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NUS Arts Festival students and acclaimed artists share stage

02 March 2012



The NUS Indian Instrumental Ensemble will be sharing the stage with virtuoso Dr L Subramaniam in The Singapore Story, the Opening Show of the 7th NUS Arts Festival


Hereafter by NUS Dance Synergy charts the emotional journey to hope following Japan's March 2011 earthquake and tsunami
Photo: Jasmine How Photography


NUS Faculty of Arts and Social Sciences undergraduates Chen Jizhou (left), Matthew Jesse Fam (right) and Natalina Pereira (centre) are part of the cast of godeatgod by The Necessary Stage

Come 9 March, members from the NUS Indian Instrumental Ensemble will be sharing the stage with renowned virtuoso composer, conductor and Indian violinist, Dr L Subramaniam. He has been hailed by the San Francisco Chronicle as the "greatest of classical Indian violinists...both Paganini and Poet."

The Singapore Story, the Opening Show of the 7th NUS Arts Festival, will see the highly acclaimed artist performing with his talented son, Ambi. The original lyrical composition, written exclusively for the NUS Instrumental Ensemble, pays tribute to the history of Singapore.

The collaboration is the first of 10 successful partnerships specially forged for the Festival. Checkpoint Theatre continues its alliance with NUS Stage in City Night Songs, featuring Gani Karim and Oon Shu An, with NUS students providing creative input writing, and performing stories and songs of untold urban tales.

NUS audience can also look forward to welcoming back alumni who have made their mark in the arts profession. Alvin Tan and Haresh Sharma of The Necessary Stage, whose earliest productions took place during lunchtime concerts in NUS, present an updated version of godeatgod that casts NUS students sharing their views on global incidents (Homecoming) dedicated to NUS alumni. Also featured are alumni musicians PennyLane and Andrew Putra, as well as choreographers Basu Mallick Koustav and Zulfikar Ali in Face to Face II.

Hereafter by NUS Dance Synergy will close the Festival with a dance theatre that charts the emotional journey to hope following the devastation of Japan's March 2011 earthquake and tsunami. Participating in the show has also been an eye-opener for Life Sciences freshman and Hereafter dancer, Teo Min Hui.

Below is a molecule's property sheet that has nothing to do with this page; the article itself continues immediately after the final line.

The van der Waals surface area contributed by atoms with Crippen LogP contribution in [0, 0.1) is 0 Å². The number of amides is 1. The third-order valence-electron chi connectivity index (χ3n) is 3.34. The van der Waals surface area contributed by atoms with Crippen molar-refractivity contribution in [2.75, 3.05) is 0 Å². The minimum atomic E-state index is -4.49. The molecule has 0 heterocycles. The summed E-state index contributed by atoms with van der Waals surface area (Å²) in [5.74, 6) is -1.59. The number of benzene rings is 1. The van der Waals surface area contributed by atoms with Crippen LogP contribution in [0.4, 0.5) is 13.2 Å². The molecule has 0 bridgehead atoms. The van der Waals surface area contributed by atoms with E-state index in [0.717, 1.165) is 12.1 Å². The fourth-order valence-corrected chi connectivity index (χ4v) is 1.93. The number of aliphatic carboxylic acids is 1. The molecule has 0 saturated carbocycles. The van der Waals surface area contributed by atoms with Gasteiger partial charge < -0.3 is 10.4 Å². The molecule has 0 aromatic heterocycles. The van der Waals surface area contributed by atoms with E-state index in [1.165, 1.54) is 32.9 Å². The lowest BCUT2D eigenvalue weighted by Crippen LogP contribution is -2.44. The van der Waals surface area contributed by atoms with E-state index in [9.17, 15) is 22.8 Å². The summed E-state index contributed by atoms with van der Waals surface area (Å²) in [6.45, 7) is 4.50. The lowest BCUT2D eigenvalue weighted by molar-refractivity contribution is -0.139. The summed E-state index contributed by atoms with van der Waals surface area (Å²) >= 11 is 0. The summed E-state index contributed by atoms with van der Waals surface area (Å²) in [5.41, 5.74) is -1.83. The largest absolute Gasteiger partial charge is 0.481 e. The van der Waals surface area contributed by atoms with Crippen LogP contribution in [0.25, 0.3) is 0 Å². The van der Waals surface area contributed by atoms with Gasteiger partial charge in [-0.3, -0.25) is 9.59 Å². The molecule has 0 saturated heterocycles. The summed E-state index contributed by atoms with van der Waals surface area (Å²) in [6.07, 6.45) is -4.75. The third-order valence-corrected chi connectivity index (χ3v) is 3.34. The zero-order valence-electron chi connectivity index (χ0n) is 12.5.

She shares: "It has made my school life much more interesting and enriching as I can pursue my deep interest in dance. Besides exploring different dance styles more deeply, the ample guidance and resources have provided more access to learning opportunities, and broadened my understanding of arts appreciation and events production."

Says godeatgod cast member Chen Jizhou, a double major in Economics and Chinese Literature: "A real NUS experience shall never be limited to academic success. A young man should seek other methods to prove his value in life, and being involved in the arts is my way...Ultimately, all forms of artistic expressions attempt to change and communicate. Through my involvement in the arts and especially during the Fest, I feel my value in society as an NUS student has been magnified, because I can bring change to people around me. I am very grateful to NUS for providing me such opportunities, which complete my university life."

With over 40 shows presented over three weekends from 9 to 25 March, the NUS Arts Festival promises to be a busy arts season for more than 540 students, alumni and professional artists involved in exploring the theme "Asian Cities". Look forward to premieres of new insightful works, free art installations, free films and free live performance in the courtyard.

Find out more about the NUS Arts Festival at www.nusartsfestival.com. Click here for other media coverage.

By NUS Centre For the Arts


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